Review: Neck of the Woods

As I mentioned in my post-apocalyptic playlist, my favorite band of the moment is Silversun Pickups. I learned about them the same time most people did, back when Lazy Eye was all over the radio; I picked up that Album, Carnavas, and their prior (non-studio) album Pikul and I loved every song on them. When their next album released, called Swoon, I loved it even more, which I suppose is fitting because everyone loved it more–the lead single off the album, Panic Switch, instantly became their biggest hit, and a #1 chart-topper; I admit I can never decide if Panic Switch or Royal We is a my favorite. The point is I like their music.

Last week Silverun Pickups released their newest album, Neck of the Woods, and in the past week I’ve listened to it extensively, writing several scenes of ISOLATION and FRAGMENTS with it (and, eventually, their other albums) as background music. It’s a great album, but my feelings on it are a bit conflicted. The best and simplest description I can offer is that Neck of the Woods is their Kid A–a more insular, experimental album coming on the heels of a hugely popular mainstream album. Just like Radiohead’s Kid A, which followed their enormously successful OK Computer, SP’s Neck of the Woods shows a band in search of its own identity, rejecting a bit of their broad appeal in exchange for finding something more unique and personal. I think it mostly works, with the caveat that the process seems to have smoothed their curve of quality significantly; the overall strength of the album is the best they’ve ever done, but no single song stands out as, for example, “the new Panic Switch.” Neck of the Woods is a brilliant album without a single.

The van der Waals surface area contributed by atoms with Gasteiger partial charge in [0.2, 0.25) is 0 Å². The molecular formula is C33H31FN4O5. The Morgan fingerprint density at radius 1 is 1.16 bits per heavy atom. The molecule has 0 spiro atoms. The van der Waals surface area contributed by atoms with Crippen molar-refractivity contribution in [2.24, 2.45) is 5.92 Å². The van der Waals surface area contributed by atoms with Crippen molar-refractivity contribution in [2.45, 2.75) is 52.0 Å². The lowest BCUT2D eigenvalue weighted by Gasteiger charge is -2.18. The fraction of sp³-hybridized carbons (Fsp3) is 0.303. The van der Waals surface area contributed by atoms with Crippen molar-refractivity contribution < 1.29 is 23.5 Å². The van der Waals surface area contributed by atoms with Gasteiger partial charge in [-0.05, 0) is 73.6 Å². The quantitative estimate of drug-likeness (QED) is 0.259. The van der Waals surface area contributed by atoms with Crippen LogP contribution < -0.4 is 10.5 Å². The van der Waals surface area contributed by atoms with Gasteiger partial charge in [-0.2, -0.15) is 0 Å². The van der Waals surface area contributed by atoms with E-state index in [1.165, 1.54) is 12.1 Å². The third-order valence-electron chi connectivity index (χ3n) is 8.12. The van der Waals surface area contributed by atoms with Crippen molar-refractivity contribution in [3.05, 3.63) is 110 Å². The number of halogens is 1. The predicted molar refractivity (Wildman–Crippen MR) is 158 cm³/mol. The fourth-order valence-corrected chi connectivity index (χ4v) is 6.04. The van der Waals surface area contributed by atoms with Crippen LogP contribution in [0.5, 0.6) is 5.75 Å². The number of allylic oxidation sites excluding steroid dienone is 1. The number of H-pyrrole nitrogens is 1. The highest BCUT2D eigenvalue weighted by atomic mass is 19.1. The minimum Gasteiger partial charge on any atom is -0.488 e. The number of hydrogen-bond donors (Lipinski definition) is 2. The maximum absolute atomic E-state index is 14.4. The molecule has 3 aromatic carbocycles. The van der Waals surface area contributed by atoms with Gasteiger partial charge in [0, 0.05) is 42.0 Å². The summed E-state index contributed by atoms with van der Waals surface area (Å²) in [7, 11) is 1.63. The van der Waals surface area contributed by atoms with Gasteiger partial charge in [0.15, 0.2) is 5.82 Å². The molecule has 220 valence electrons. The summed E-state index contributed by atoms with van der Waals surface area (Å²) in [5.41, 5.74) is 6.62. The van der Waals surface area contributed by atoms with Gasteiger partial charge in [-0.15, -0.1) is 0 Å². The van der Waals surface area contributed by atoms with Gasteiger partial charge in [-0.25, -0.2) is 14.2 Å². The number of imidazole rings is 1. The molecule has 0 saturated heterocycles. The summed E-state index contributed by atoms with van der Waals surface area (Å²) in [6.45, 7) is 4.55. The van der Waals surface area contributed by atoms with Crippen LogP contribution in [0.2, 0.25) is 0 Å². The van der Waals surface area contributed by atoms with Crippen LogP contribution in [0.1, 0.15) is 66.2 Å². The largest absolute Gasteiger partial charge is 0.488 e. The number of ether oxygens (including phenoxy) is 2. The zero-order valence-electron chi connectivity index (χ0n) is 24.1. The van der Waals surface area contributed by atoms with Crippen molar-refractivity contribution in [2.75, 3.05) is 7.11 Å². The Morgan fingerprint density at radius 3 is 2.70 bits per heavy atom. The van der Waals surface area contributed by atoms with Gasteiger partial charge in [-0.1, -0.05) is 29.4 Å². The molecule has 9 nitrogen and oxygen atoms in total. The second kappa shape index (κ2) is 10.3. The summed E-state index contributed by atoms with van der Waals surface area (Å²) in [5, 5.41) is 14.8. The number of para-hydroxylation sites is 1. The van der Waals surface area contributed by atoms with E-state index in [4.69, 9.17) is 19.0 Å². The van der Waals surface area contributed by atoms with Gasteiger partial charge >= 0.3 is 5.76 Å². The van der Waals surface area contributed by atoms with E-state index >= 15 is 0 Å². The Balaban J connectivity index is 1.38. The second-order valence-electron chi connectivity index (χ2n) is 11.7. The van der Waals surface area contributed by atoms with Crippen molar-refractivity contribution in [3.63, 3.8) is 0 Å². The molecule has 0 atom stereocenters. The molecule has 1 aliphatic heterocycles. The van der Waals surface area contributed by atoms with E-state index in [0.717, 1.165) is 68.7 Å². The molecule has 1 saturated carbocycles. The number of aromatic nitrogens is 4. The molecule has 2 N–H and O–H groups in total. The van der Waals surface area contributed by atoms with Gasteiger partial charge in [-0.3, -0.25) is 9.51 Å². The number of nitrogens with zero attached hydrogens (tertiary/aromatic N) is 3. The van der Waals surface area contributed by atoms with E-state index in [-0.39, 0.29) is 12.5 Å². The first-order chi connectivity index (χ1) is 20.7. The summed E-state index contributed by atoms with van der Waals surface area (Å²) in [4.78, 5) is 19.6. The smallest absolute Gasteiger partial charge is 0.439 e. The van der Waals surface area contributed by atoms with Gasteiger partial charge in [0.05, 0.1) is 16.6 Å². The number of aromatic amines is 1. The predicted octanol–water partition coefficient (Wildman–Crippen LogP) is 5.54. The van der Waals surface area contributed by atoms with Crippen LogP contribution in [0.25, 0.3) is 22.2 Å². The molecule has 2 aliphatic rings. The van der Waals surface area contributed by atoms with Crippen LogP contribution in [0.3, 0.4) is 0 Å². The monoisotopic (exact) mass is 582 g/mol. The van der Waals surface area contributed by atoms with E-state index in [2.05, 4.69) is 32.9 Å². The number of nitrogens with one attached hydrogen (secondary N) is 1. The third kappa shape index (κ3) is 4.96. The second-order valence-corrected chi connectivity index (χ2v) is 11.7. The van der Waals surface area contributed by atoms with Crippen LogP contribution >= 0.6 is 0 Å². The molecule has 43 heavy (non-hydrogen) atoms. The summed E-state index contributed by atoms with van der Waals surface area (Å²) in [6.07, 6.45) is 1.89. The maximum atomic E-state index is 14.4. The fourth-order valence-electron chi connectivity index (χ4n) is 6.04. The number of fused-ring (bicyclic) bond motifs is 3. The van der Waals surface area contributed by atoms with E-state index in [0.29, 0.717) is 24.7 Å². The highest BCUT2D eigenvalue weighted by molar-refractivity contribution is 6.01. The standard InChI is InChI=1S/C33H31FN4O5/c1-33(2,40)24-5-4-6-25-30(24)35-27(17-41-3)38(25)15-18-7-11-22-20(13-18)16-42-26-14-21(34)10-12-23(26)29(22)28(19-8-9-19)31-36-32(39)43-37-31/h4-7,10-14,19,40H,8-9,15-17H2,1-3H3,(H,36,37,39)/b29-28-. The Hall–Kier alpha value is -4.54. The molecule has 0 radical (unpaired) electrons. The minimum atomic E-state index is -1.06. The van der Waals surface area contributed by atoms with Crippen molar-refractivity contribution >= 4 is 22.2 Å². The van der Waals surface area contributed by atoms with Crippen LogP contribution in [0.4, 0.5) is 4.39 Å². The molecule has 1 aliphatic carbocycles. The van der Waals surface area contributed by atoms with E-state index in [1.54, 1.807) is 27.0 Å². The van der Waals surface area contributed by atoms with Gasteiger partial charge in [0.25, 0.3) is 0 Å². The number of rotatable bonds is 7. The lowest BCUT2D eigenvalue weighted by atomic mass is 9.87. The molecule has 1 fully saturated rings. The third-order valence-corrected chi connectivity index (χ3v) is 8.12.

The Radiohead comparison extends to some of their sound, as well, with tracks like Here We Are having a distinctly Radio-headish vibe to them. When Silversun Pickups first started they were often compared to Smashing Pumpkins, and their early songs bore this influence proudly. As they grow and stretch themselves they’re finding influence in other places, and in Neck of the Woods I can hear a lot of Temper Trap, especially in tracks like Mean Spirit. I don’t think they’re actively trying to emulate Temper Trap, just that they and Temper Trap are chasing some of the same sounds and techniques. Mean Spirit is, perhaps not coincidentally, the most radio-friendly song on the album, but it’s not the best. The best work on the album comes from their more experimental tracks, where they seem to be eschewing influence altogether and really trying to find their own sound.